write-only mode; a is non-destructive open for in append-only
mode, i.e. only write operations are allowed, and all write
operations must be performed at the end-of-file; r+ is non-
destructive open for reading and writing; w+ is destructive open
for reading and writing; and a+ is non-destructive open in append
update, i.e. reading is allowed anywhere, but writing is allowed
only at end-of-file. Destructive mode means that the file is
truncated to zero length when opened.

In addition, the b and t characters can be appended in order to
open the file in binary or text mode.

These modes are the same as under C, although the t mode character
is strictly not in ANSI C. Also note that r, w, and a are mutually
exclusive, but one of them must always be present. The mode + is
optional, but if present, it must always come immediately after r,
w, or a. The t and b modes are optional and mutually exclusive;
the default is t. If present, t or b must be the last character in
the mode string.

               open(‘myfile’  7 perhaps
               open(‘no.such  - if non-existent
               .file’,’r’)    1
               open(‘c:tmp’,  6 perhaps

If two file descriptors are opened to the same file, only the most
recently of them works. However, if the most recently descriptor
is closed, the least recently starts working again. There may be
other strange effects too, so try avoid reopening a file that is
already open.


The CLOSE() built-in function closes a file that is already open.
The parameter file can be either a stream handle returned from
OPEN() or a file name which has been opened (but for which you do
not known the correct stream handle).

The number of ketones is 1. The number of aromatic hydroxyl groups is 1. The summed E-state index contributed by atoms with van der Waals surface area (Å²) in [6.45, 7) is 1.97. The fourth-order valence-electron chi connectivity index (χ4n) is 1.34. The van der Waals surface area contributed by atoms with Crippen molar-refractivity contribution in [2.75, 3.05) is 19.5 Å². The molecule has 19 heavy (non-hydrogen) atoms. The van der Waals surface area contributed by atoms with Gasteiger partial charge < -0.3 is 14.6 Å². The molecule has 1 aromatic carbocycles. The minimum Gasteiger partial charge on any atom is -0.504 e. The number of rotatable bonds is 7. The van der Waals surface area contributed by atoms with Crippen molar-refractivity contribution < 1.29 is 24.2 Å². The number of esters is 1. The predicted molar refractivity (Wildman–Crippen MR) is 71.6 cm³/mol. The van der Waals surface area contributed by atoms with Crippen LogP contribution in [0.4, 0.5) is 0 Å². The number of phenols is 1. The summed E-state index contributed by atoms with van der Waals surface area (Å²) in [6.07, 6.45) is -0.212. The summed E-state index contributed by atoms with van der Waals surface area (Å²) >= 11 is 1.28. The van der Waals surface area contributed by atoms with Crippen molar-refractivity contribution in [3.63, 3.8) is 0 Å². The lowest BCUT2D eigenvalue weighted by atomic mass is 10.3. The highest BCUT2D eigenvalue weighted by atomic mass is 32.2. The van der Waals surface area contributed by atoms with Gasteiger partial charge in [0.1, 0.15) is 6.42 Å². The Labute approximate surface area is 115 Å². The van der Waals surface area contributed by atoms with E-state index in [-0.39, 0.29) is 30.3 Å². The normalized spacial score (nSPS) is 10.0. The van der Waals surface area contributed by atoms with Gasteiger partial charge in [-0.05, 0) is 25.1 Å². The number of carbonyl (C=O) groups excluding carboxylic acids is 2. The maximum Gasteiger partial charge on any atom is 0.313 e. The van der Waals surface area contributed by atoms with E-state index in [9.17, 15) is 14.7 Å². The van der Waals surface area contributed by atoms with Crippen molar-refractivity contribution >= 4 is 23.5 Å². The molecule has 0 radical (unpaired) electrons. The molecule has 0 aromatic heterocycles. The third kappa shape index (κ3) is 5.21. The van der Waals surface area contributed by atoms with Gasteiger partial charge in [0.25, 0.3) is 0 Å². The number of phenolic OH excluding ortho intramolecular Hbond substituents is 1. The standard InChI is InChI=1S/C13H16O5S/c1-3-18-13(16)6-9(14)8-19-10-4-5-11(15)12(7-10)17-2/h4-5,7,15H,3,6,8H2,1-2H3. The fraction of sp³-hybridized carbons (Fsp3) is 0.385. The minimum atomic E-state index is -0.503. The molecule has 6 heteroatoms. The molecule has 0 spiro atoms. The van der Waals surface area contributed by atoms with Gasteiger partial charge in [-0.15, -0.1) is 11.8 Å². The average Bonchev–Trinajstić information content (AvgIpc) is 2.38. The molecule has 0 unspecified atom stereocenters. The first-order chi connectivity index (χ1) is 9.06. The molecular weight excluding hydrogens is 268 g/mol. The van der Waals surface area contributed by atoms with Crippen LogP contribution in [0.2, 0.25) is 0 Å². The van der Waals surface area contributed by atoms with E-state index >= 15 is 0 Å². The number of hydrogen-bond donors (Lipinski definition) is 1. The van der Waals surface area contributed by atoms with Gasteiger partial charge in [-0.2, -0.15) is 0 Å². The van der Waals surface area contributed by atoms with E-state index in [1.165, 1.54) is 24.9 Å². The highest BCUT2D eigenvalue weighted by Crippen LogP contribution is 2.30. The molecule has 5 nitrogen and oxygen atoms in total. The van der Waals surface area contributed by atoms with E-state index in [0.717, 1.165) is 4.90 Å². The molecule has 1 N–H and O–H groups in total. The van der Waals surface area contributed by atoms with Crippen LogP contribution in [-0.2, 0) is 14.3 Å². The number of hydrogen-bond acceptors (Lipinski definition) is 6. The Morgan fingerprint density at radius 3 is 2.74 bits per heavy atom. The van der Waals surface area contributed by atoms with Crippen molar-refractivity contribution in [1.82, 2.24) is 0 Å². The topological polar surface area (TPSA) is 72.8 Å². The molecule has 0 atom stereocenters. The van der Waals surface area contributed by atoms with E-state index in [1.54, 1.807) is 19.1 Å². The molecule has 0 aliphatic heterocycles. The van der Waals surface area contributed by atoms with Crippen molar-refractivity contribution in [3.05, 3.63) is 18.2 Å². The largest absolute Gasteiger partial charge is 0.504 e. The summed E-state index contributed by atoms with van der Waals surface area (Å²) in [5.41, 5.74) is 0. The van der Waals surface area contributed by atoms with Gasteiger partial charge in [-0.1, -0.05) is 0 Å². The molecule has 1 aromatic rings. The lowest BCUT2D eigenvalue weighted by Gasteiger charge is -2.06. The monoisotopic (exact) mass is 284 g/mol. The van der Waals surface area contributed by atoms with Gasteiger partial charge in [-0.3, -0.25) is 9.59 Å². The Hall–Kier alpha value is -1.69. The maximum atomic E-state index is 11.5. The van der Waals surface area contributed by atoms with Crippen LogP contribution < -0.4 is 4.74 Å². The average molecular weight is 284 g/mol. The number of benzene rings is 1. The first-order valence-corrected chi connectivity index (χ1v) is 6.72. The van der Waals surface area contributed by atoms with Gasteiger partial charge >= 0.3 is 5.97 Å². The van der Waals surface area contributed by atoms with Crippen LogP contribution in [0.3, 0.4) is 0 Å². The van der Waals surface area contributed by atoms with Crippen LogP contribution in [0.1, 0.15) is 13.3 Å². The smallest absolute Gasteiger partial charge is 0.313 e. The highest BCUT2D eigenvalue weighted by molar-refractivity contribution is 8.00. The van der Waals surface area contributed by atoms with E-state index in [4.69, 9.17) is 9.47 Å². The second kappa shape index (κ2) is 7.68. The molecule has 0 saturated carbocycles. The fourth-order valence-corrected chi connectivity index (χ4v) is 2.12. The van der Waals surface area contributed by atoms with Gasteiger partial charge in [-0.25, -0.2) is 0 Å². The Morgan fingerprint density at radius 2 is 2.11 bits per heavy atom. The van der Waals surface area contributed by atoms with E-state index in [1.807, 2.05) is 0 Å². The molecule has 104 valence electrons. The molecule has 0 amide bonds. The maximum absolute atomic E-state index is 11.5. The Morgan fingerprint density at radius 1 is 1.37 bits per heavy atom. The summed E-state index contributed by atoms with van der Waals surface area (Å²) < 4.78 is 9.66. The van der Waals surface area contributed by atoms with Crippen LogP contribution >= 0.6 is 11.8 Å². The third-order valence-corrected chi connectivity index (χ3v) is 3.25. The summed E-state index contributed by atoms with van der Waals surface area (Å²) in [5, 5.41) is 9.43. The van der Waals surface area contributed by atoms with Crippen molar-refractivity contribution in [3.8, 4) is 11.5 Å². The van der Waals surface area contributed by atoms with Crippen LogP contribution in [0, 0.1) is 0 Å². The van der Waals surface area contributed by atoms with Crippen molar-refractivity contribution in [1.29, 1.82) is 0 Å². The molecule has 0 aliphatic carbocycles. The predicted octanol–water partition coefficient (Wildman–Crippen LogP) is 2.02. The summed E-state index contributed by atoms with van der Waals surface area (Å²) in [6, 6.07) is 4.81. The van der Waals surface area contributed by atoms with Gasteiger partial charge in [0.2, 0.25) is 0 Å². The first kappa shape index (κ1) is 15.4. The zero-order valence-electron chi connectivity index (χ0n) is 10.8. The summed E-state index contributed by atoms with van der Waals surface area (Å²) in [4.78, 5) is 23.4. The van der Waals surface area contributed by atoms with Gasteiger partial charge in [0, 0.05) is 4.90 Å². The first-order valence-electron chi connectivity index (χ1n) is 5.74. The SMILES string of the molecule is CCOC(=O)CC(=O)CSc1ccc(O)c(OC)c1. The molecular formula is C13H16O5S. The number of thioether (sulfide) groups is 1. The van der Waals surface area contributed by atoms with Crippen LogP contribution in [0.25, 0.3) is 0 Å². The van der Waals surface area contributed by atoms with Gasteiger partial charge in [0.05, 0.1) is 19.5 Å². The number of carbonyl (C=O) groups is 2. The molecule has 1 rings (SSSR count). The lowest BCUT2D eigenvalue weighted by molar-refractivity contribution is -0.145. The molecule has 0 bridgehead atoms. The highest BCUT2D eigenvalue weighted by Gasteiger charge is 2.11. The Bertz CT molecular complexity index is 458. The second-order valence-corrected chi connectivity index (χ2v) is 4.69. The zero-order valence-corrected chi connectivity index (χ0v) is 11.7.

The return value of this function seems to be the nullstring in
all cases.

               close(6)     if open
               close(7)     if not open
               close(‘f     perhaps


The EOF() built-in function checks the end-of-file state for the
stream given by file, which can be either a stream descriptor or a
file name. The value returned is 1 if the end-of-file status is
set for the stream, and 0 if it is cleared. In addition, the value
-1 is returned if an error occurred, for instance if the file is
not open.

The end-of-file indicator is set whenever an attempt was made to
read at least one character past the last character of the file.
Note that reading the last character itself will not set the end-
of-file condition.

               eof(foo)    0  if not at eof
               eof(‘8’)    1  if at eof
               eof(‘  -  if file isn’t open
               ch.file’)   1


The READ() built-in function reads data from the file referred to
by the file parameter, which can be either a file name or a stream
descriptor. If it is a file name, and that file is not currently
open, then BRexx opens the file in mode rt. The default value of
the first parameter is the default input stream.  The data is read
from and including the current position.

If the length parameter is not specified, a whole line is read,
i.e. reading forwards to and including the first end-of-line
sequence.  However, the end-of-line sequence itself is not
returned.  If the length parameter is specified, it must be a non-
negative integer, and specified the number of characters to read.

The data returned is the data read, except that if length is not
specified, the terminating end-of-line sequence is stripped off.
If the last line of a file contains a string unterminated by the
end-of-string character sequence, then the end-of-file is